To understand inequality, we need to understand its intersections too


Inequality has been moving up the political agenda in recent years. Public concern about the issue is at record levels. Politicians across the spectrum – from Theresa May’s emphasis on the ‘burning injustice’ faced by many in modern Britain, to Jeremy Corbyn’s lamentation of the ‘grotesque inequality’ that characterises the UK and other rich countries … Continued

Widening inequalities between generations are impeding social mobility


Intergenerational progress – the principle that each generation will do better than the one before – has come to a halt. Millennials in their late 20s are earning less than generation X did 15 years earlier, own half as many homes as the baby boomers, and shoulder greater levels of risk than previous generations. It’s … Continued

Today’s problems of intergenerational inequality risk becoming tomorrow’s big social mobility divide


Launching a review of higher education recently, the Prime Minister spoke of her wish to make the UK a country ‘where your background does not define your future’. Naturally, education is almost always pitched as the key to upward social mobility – but to what extent does it really level the playing field? It is … Continued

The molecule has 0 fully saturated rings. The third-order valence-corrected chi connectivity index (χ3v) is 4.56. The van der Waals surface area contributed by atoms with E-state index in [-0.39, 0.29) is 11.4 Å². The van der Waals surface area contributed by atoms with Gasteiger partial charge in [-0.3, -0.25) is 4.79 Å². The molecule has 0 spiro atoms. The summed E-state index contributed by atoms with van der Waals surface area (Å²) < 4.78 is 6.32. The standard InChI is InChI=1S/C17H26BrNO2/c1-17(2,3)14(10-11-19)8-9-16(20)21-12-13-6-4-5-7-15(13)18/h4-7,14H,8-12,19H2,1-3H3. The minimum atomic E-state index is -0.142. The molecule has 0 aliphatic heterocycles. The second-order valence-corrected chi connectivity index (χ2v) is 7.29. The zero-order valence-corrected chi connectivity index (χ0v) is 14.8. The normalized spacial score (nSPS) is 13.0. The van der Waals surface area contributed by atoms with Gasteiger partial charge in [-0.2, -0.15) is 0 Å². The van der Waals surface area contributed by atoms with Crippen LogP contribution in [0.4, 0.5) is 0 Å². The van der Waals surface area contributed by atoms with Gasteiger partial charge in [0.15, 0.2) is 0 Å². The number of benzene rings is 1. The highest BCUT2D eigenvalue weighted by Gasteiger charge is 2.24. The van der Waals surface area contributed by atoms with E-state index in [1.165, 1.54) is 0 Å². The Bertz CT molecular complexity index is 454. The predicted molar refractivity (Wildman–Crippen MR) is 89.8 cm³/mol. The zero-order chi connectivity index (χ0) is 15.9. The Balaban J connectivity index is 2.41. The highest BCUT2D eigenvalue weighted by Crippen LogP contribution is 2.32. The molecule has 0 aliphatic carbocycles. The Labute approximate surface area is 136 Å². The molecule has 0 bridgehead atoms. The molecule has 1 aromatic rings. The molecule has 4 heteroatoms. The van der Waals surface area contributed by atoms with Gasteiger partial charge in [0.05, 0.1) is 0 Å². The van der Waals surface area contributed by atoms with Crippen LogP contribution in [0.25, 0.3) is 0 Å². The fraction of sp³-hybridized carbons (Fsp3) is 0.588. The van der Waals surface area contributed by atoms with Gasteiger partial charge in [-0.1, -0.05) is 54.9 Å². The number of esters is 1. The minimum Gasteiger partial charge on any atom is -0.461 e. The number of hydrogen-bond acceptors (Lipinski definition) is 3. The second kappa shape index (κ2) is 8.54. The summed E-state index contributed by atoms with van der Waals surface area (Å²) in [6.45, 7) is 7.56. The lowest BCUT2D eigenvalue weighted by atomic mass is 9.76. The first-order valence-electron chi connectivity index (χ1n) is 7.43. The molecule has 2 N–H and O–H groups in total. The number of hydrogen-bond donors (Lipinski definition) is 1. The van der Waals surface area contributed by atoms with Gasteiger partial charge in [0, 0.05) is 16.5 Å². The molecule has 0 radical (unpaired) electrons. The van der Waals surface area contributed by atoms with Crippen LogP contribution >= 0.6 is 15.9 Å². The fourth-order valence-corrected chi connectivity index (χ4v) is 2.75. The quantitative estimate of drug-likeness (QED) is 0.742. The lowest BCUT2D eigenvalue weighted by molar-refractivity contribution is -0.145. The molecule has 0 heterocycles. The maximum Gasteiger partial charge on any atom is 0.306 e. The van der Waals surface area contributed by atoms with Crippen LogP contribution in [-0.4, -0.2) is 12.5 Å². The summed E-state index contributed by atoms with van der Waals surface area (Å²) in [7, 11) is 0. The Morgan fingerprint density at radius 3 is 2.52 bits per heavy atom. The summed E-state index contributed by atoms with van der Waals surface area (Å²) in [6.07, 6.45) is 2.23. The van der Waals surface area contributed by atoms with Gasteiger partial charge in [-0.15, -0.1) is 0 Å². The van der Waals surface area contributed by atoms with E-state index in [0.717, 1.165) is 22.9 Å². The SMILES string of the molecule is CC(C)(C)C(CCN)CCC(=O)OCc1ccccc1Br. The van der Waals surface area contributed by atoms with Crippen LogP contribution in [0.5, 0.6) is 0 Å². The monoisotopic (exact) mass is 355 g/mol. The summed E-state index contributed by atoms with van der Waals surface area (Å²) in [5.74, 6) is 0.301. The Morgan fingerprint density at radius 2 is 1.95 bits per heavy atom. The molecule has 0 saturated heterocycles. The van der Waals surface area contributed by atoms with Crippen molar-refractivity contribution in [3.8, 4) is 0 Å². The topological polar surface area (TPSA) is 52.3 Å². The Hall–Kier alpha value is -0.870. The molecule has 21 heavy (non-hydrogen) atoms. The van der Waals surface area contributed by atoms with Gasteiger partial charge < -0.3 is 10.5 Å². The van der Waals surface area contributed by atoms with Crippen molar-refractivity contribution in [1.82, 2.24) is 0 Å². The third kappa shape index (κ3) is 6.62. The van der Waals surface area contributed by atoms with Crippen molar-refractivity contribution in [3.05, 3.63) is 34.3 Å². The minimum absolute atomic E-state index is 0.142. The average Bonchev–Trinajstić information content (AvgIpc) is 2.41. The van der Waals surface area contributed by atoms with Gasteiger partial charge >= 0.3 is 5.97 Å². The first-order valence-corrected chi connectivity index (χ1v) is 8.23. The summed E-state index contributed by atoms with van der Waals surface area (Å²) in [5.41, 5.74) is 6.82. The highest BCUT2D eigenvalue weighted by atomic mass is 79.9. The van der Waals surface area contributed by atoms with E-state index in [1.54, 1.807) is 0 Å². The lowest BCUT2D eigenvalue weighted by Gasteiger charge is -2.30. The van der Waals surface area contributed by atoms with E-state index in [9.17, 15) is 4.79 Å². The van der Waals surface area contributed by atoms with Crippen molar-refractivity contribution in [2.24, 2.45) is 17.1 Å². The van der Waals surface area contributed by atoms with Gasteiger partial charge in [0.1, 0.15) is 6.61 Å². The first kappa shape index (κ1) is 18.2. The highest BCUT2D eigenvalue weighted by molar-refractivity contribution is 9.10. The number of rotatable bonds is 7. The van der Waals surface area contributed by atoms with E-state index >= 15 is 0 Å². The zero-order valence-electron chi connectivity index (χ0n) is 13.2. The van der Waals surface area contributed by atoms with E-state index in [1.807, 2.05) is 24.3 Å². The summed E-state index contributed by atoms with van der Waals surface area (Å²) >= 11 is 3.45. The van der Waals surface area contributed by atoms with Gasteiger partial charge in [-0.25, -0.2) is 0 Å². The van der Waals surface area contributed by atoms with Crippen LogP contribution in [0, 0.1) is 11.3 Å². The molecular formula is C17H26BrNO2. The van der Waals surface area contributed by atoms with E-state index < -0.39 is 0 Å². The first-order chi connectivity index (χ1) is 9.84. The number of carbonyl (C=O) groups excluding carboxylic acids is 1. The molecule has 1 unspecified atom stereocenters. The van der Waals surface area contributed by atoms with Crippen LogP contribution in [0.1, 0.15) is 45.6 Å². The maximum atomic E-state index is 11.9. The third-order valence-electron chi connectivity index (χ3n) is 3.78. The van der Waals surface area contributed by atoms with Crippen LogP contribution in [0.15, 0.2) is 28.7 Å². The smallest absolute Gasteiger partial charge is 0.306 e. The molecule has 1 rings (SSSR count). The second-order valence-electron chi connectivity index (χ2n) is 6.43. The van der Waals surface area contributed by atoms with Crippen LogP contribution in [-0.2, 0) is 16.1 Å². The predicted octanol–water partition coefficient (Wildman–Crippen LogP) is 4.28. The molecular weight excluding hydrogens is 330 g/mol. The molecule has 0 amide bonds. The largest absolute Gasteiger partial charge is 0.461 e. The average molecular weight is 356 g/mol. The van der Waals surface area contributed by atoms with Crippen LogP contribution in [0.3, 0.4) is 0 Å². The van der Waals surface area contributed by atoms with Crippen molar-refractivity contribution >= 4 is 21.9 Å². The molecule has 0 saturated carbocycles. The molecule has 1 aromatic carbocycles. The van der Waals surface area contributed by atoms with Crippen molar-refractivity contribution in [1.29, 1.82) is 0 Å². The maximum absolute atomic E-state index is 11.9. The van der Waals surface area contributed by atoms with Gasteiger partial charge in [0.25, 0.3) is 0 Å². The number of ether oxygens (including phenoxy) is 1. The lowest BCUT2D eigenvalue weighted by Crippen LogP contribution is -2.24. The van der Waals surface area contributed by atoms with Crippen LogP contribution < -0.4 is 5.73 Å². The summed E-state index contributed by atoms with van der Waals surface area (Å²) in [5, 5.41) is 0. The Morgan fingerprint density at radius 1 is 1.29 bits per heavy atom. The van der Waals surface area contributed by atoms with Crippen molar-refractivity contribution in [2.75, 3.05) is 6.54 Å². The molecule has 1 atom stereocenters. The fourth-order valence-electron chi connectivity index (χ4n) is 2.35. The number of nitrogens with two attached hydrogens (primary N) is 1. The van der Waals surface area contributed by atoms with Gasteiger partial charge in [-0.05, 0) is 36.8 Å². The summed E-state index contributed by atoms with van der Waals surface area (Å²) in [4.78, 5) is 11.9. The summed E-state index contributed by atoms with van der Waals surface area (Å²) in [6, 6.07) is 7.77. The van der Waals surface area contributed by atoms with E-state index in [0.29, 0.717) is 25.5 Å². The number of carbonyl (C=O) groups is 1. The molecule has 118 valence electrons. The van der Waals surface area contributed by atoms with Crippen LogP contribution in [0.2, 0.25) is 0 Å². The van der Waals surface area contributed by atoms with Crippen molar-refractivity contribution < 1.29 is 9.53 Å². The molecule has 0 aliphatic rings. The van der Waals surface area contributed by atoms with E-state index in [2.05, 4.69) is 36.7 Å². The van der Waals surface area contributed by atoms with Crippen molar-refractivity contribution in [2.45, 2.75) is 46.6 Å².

Torsten Bell

Prime Minister’s ambition to help the 2.1 million “just managing” families means tearing down the “here and now” barriers to social mobility


It’s understandable and right that all politicians want to focus on social mobility. Having “a fair chance to go as far as their talent and their hard work will allow”, as the Prime Minister said today, is what everyone wants for themselves and their children. And as a society the last thing we can afford … Continued

Stuck or just passing through: how can policy-makers improve social mobility?


One of the recurring fixtures of British political life is a bout of soul-searching about social mobility. Depending on the point of view of the pundit, this tends to involve a nostalgic backward glance to an era when things were supposedly better (cue unevidenced claims about the mobility-boosting virtues of grammar schools) or, less commonly, … Continued

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